Superintendent Carole Smith was seeking a way to raise all high school enrollments to 1,350, but chose a less-drastic plan. Planners had said high schools with just 1,000 students are too small. Now they're back-pedaling, and leaders of successful large high schools say small ones can work

Benson High students hold rally, protest changes to their school

Hundreds of Benson High students walked out of classes Tuesday to protest plans to convert their school from a four-year school to a two-year program.

Remainders: State says tests are harder, teachers have doubts | GothamSchools

Remainders: State says tests are harder, teachers have doubts | GothamSchools

Remainders: State says tests are harder, teachers have doubts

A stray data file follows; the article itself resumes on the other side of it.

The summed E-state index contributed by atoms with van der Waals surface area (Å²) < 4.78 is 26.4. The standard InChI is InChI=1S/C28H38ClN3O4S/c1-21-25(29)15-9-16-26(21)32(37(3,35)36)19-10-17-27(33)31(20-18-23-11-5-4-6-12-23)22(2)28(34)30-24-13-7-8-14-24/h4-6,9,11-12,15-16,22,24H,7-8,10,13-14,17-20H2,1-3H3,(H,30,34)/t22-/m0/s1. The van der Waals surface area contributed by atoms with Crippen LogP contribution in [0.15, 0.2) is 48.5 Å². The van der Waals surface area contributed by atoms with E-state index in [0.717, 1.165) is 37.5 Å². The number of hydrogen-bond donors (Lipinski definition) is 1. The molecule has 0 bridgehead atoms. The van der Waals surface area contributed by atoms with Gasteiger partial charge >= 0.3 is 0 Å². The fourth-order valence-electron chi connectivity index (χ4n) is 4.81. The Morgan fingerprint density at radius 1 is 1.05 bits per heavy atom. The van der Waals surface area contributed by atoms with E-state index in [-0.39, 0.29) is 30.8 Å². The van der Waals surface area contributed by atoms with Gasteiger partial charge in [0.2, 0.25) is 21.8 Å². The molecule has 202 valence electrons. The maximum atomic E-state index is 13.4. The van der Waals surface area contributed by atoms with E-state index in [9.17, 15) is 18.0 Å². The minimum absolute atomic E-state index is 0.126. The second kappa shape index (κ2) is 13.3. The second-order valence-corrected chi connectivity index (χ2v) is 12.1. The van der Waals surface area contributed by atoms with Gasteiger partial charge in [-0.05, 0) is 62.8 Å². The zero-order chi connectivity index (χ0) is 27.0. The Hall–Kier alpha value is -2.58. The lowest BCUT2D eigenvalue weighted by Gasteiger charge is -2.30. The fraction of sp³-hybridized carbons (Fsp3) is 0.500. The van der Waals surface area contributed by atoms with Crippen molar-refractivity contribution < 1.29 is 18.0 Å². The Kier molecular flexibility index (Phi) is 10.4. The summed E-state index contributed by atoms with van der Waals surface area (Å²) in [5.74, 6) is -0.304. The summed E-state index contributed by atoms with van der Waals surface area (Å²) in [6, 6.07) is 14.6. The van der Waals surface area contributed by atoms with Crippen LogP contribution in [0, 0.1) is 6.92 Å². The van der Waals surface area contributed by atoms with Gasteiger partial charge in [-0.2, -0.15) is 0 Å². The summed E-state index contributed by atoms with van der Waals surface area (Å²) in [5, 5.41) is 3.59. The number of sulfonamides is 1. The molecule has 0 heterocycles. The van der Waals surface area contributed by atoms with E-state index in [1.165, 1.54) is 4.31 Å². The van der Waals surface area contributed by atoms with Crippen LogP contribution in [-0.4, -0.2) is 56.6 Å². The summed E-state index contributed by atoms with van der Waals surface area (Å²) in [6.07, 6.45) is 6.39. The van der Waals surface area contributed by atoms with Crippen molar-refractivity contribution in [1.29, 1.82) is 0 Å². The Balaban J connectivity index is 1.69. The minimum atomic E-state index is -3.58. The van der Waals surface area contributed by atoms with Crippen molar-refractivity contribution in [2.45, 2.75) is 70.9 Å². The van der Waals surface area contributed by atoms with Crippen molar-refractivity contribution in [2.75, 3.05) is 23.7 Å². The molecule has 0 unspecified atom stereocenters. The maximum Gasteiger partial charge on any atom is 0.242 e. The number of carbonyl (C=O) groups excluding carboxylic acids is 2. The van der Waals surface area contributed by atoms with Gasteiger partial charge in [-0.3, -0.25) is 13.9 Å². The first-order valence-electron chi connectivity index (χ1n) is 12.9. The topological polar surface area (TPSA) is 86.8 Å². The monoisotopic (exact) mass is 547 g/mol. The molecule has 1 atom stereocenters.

MICHELLE RENEE - Founder, Rock to Stop Violence The Women’s Conference

MICHELLE RENEE - Founder, Rock to Stop Violence

MICHELLE RENEE - Founder, Rock to Stop Violence

    04/26/10 | Michelle Renee | 0 Comments
    Michelle Renee 175x250
    Michelle Renee, Founder, Rock to Stop Violence
    After my daughter and I survived a home invasion kidnapping and being held hostage for 14 hours as part of a bank robbery scheme, returning to my 13 year executive banking career was not an option. I began searching my heart for a way to combine my love for music with my passion for educating others about the realities of violence, abuse and trauma for women and girls. The answer: Rock To Stop Violence (www.rocktostop.org), an organization that brings the community together for non-violence through rock & roll music, art, and fashion.